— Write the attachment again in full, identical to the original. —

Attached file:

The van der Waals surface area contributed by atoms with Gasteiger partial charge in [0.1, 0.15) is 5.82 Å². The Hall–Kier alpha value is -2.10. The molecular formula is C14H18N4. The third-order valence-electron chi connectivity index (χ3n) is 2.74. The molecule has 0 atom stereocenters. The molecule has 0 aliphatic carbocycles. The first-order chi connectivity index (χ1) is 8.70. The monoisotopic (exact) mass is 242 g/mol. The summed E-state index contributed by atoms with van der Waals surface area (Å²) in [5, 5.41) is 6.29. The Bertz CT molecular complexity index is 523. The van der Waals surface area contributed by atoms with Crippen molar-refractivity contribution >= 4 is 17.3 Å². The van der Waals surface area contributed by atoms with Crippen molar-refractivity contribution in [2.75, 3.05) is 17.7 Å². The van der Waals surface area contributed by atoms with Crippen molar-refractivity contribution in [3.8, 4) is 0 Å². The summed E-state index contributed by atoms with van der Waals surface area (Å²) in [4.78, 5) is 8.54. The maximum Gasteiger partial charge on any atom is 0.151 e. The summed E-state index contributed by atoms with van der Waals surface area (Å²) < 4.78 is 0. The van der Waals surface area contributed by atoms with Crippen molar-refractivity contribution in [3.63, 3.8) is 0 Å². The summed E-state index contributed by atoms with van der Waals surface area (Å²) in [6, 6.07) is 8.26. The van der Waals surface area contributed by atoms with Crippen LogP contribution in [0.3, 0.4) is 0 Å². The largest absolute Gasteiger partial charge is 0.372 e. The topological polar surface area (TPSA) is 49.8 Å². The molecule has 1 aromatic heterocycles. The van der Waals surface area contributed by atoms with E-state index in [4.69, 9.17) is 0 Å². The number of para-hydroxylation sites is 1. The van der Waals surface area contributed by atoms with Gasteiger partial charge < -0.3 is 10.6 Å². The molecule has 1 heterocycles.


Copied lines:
The van der Waals surface area contributed by atoms with Gasteiger partial charge in [0.1, 0.15) is 5.82 Å². The Hall–Kier alpha value is -2.10. The molecular formula is C14H18N4. The third-order valence-electron chi connectivity index (χ3n) is 2.74. The molecule has 0 atom stereocenters. The molecule has 0 aliphatic carbocycles. The first-order chi connectivity index (χ1) is 8.70. The monoisotopic (exact) mass is 242 g/mol. The summed E-state index contributed by atoms with van der Waals surface area (Å²) in [5, 5.41) is 6.29. The Bertz CT molecular complexity index is 523. The van der Waals surface area contributed by atoms with Crippen molar-refractivity contribution >= 4 is 17.3 Å². The van der Waals surface area contributed by atoms with Crippen molar-refractivity contribution in [2.75, 3.05) is 17.7 Å². The van der Waals surface area contributed by atoms with Crippen molar-refractivity contribution in [3.8, 4) is 0 Å². The summed E-state index contributed by atoms with van der Waals surface area (Å²) in [4.78, 5) is 8.54. The maximum Gasteiger partial charge on any atom is 0.151 e. The summed E-state index contributed by atoms with van der Waals surface area (Å²) < 4.78 is 0. The van der Waals surface area contributed by atoms with Crippen molar-refractivity contribution in [3.63, 3.8) is 0 Å². The summed E-state index contributed by atoms with van der Waals surface area (Å²) in [6, 6.07) is 8.26. The van der Waals surface area contributed by atoms with Crippen LogP contribution in [0.3, 0.4) is 0 Å². The largest absolute Gasteiger partial charge is 0.372 e. The topological polar surface area (TPSA) is 49.8 Å². The molecule has 1 aromatic heterocycles. The van der Waals surface area contributed by atoms with E-state index in [4.69, 9.17) is 0 Å². The number of para-hydroxylation sites is 1. The van der Waals surface area contributed by atoms with Gasteiger partial charge < -0.3 is 10.6 Å². The molecule has 1 heterocycles.